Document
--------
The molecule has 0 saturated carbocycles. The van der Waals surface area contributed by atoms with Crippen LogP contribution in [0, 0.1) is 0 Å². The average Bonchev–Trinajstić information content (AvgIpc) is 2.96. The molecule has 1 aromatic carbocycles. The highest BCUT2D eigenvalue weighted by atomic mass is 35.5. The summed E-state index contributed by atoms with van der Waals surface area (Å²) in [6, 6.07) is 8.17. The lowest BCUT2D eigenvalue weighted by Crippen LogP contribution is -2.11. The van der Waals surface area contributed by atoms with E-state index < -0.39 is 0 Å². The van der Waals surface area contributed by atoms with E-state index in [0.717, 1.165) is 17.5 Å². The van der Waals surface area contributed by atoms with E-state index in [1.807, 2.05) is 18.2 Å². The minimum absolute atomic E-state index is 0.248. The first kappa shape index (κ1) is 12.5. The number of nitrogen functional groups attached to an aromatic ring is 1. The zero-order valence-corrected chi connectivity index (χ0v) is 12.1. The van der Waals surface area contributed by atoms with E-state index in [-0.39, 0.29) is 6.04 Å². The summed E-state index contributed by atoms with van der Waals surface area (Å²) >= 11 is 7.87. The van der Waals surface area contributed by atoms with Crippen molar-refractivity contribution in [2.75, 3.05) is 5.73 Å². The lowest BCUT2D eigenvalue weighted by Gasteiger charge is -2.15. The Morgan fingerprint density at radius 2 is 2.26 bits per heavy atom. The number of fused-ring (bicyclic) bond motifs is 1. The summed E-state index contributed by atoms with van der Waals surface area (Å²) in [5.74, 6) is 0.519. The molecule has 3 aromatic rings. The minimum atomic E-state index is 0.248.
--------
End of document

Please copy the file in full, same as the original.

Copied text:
The molecule has 0 saturated carbocycles. The van der Waals surface area contributed by atoms with Crippen LogP contribution in [0, 0.1) is 0 Å². The average Bonchev–Trinajstić information content (AvgIpc) is 2.96. The molecule has 1 aromatic carbocycles. The highest BCUT2D eigenvalue weighted by atomic mass is 35.5. The summed E-state index contributed by atoms with van der Waals surface area (Å²) in [6, 6.07) is 8.17. The lowest BCUT2D eigenvalue weighted by Crippen LogP contribution is -2.11. The van der Waals surface area contributed by atoms with E-state index < -0.39 is 0 Å². The van der Waals surface area contributed by atoms with E-state index in [0.717, 1.165) is 17.5 Å². The van der Waals surface area contributed by atoms with E-state index in [1.807, 2.05) is 18.2 Å². The minimum absolute atomic E-state index is 0.248. The first kappa shape index (κ1) is 12.5. The number of nitrogen functional groups attached to an aromatic ring is 1. The zero-order valence-corrected chi connectivity index (χ0v) is 12.1. The van der Waals surface area contributed by atoms with E-state index in [-0.39, 0.29) is 6.04 Å². The summed E-state index contributed by atoms with van der Waals surface area (Å²) >= 11 is 7.87. The van der Waals surface area contributed by atoms with Crippen molar-refractivity contribution in [2.75, 3.05) is 5.73 Å². The lowest BCUT2D eigenvalue weighted by Gasteiger charge is -2.15. The Morgan fingerprint density at radius 2 is 2.26 bits per heavy atom. The number of fused-ring (bicyclic) bond motifs is 1. The summed E-state index contributed by atoms with van der Waals surface area (Å²) in [5.74, 6) is 0.519. The molecule has 3 aromatic rings. The minimum atomic E-state index is 0.248.